South Korean businesses are breathing a sigh of relief after the Chinese and Korean governments made moves to ratchet down hostilities and mend economic ties following a yearlong dispute over South Korea’s deployment of US THAAD missile defences on the peninsula. The Chinese government had instigated an unofficial partial boycott of South Korean goods and services, although it never explicitly linked this to the THAAD deployment, and South Korea’s tourism, cosmetics, entertainment and Auto industries have been suffering from falling sales in China.
Korean Business Has Been Feeling the THAAD Heat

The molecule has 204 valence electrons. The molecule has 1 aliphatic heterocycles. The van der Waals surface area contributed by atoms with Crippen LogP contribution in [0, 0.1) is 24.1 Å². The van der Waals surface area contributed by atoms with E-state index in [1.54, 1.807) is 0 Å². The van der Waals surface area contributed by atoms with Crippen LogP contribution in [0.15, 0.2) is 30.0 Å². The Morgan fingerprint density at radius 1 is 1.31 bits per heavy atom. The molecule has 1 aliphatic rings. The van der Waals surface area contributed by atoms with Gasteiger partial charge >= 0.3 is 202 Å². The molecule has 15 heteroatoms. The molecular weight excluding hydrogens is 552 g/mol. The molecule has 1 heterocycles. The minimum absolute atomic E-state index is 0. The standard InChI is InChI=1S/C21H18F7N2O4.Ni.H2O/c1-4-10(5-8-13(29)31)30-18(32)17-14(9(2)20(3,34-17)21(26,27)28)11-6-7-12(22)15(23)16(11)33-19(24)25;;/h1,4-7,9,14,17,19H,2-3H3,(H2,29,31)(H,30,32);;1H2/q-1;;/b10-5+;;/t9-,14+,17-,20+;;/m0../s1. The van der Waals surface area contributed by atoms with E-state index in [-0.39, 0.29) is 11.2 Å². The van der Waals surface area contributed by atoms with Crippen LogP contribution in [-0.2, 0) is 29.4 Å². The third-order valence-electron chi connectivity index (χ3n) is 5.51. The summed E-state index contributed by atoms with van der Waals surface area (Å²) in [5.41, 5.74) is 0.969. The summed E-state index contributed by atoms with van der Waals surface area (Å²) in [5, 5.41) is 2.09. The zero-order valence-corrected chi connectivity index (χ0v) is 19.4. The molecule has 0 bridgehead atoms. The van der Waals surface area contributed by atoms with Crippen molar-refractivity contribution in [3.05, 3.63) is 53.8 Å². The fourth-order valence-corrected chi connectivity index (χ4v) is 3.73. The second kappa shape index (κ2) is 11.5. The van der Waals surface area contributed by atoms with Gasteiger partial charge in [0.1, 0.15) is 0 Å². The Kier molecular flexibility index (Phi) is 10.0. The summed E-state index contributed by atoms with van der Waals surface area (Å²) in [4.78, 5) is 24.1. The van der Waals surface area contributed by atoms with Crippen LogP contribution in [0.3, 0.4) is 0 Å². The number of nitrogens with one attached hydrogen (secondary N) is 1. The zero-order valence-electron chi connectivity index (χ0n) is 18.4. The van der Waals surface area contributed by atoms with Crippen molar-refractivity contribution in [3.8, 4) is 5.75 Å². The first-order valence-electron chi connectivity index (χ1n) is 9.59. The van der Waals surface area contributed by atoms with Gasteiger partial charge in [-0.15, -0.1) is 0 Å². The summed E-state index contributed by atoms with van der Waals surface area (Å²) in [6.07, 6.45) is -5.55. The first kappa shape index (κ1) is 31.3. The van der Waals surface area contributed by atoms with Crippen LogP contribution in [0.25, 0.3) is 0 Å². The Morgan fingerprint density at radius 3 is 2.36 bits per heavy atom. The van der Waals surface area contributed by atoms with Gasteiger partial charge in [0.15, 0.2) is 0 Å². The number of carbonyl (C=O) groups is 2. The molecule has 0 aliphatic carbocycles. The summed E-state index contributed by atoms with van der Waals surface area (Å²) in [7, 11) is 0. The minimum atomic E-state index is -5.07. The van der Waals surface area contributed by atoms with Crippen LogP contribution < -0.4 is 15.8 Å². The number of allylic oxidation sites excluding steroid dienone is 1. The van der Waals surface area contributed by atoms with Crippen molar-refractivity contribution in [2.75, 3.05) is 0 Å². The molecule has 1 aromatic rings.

The Bank of Korea has estimated that the dispute had knocked 0.4% from South Korean economic growth this year and an estimated 70% drop in Chinese tourist arrivals had lost the economy $6.5bn. Lotte Shopping reported a 45% drop in operating profit at its Korean stores and a 95% fall in same-store sales growth at its China operations, and Hyundai Motor saw a 40% fall in car sales in China.
Vice Finance Minister Ko Hyoung-kwon is hoping that economic relations can be upgraded to “a more sophisticated level of cooperation” and South Korean President Moon and China’s Xi Jinping are due to meet at the APEC summit at the end of this week and with Korean businesses looking for further signs of improved relations.